Companies that invested early in SEO to rank high organically for major terms like "cheap travel" and "home loans" saw the fruits of their labor in increased revenue. They didn't restrict paid search campaigns with budgets; rather they took on an "all you can eat" approach in relation to their goals (leads, cost per acquisition, cost per sale, etc.). They also understood that the first click might not result in an immediate sale, rather that it was the start of a fruitful sales process. They understood that even if the search ad wasn't clicked on, the fact users saw them listed was worth something (brand impression) and studies later confirmed this. They also did innovative things like listing 800 numbers in their search results so they wouldn't have to pay for a click (search engines quickly figured out ways to combat this "freebie"). Later on they figured out things like the long tail, contextual placement, etc.

    Similarity: Companies like Pepsi, Dell, Zappos, Ford, JetBlue, Bazaarvoice, and many others are jumping in with both feet in terms of shifting resources and efforts toward social media. They would love to see other companies remain on the sidelines.

So, the question is, will your company learn from history? Will you skeptically sit in the back of the room with your arms folded like many did when it came to search? Or will you be a pioneer and let your social media efforts propel you from good to great? Will you FEAR some of the associated ambiguity (think SEO) or embrace it?

Still, there is at least one main difference between search and social. In regards to search, we as companies had the choice on whether to get involved with search or not. That is the case even today, simply Google "running shoes" and you will see that Nike and Adidas don't come up on the first page in the natural/organic listings, signaling they haven't invested in SEO. The stakes are much higher this time around. Companies don't have a choice on whether they do social media, the choice is how well they do it. So, what are you waiting for?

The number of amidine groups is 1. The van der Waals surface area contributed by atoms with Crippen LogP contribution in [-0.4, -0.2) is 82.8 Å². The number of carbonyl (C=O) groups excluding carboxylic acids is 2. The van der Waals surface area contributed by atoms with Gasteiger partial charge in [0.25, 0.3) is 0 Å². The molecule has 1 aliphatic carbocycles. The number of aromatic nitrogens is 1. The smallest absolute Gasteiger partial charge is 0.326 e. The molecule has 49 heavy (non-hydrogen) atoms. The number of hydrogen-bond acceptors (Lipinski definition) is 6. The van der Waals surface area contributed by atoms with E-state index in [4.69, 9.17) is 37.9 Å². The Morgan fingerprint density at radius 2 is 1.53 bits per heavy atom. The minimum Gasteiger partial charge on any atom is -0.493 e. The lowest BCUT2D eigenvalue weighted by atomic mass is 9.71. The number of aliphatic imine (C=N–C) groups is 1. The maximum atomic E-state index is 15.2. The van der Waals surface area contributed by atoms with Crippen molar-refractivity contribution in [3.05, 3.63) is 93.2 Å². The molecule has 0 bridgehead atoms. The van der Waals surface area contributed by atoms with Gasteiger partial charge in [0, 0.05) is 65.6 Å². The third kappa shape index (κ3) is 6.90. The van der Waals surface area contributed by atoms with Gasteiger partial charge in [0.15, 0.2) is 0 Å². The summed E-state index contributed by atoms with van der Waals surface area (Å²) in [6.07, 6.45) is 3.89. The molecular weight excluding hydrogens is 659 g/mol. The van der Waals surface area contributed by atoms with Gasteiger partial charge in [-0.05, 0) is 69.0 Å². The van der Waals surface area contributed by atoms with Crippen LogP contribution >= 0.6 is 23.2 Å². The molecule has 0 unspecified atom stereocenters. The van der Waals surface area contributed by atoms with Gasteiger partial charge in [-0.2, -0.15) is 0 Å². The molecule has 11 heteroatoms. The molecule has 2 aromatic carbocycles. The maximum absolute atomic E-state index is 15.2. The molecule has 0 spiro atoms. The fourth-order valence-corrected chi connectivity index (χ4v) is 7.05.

Erik Qualman

Called a Digital Dale Carnegie, Erik Qualman is the author of best sellers Socialnomics (2009) and Digital Leader (2011). Socialnomics made the #1 Best Sellers List in seven countries and was a finalist for "Book of the Year." Fast Company Magazine lists Qualman as a Top 100 Digital Influencer. He is a frequently requested international speaker and has visited 42 countries. He produced the world's most viewed social media video series and it has been used by NASA to the National Guard.

He has been fortunate to share the stage with Julie Andrews, Al Gore, Tony Hawk, Sarah Palin, Jose Socrates (Prime Minister of Portugal), Alan Mulally, and many others. For the past 17 years Qualman has helped grow the digital capabilities of many companies including Cadillac, EarthLink, EF Education, Yahoo, Travelzoo, and AT&T. He is also an MBA Professor at the Hult International Business School. Qualman holds a BA from Michigan State University and an MBA from The University of Texas. He was Academic All-Big Ten in basketball at Michigan State University and recently gave the commencement address at the University of Texas. He lives in Boston with his wife and daughter.